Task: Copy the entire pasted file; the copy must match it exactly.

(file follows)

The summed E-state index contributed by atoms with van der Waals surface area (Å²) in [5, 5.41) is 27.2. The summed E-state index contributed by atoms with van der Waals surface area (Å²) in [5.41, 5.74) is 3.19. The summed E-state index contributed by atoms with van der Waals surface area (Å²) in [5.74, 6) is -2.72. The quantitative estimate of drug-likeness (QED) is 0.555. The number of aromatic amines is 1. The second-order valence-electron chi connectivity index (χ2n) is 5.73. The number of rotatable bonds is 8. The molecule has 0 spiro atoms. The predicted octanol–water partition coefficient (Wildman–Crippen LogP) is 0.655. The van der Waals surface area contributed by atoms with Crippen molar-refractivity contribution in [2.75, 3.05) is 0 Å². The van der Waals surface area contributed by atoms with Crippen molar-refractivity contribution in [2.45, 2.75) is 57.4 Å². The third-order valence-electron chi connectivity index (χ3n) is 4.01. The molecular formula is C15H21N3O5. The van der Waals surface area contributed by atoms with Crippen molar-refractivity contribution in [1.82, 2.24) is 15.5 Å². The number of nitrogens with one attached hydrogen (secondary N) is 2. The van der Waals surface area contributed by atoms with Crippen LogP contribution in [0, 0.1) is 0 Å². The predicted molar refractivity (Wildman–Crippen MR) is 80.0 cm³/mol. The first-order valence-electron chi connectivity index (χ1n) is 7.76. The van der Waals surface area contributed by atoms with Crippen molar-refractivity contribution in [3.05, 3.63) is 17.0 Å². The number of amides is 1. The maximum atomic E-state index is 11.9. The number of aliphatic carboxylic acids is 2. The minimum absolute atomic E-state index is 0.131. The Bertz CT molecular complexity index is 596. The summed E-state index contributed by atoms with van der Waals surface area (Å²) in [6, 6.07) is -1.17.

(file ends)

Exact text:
The summed E-state index contributed by atoms with van der Waals surface area (Å²) in [5, 5.41) is 27.2. The summed E-state index contributed by atoms with van der Waals surface area (Å²) in [5.41, 5.74) is 3.19. The summed E-state index contributed by atoms with van der Waals surface area (Å²) in [5.74, 6) is -2.72. The quantitative estimate of drug-likeness (QED) is 0.555. The number of aromatic amines is 1. The second-order valence-electron chi connectivity index (χ2n) is 5.73. The number of rotatable bonds is 8. The molecule has 0 spiro atoms. The predicted octanol–water partition coefficient (Wildman–Crippen LogP) is 0.655. The van der Waals surface area contributed by atoms with Crippen molar-refractivity contribution in [2.75, 3.05) is 0 Å². The van der Waals surface area contributed by atoms with Crippen molar-refractivity contribution in [2.45, 2.75) is 57.4 Å². The third-order valence-electron chi connectivity index (χ3n) is 4.01. The molecular formula is C15H21N3O5. The van der Waals surface area contributed by atoms with Crippen molar-refractivity contribution in [1.82, 2.24) is 15.5 Å². The number of nitrogens with one attached hydrogen (secondary N) is 2. The van der Waals surface area contributed by atoms with Crippen LogP contribution in [0, 0.1) is 0 Å². The predicted molar refractivity (Wildman–Crippen MR) is 80.0 cm³/mol. The first-order valence-electron chi connectivity index (χ1n) is 7.76. The van der Waals surface area contributed by atoms with Crippen molar-refractivity contribution in [3.05, 3.63) is 17.0 Å². The number of amides is 1. The maximum atomic E-state index is 11.9. The number of aliphatic carboxylic acids is 2. The minimum absolute atomic E-state index is 0.131. The Bertz CT molecular complexity index is 596. The summed E-state index contributed by atoms with van der Waals surface area (Å²) in [6, 6.07) is -1.17.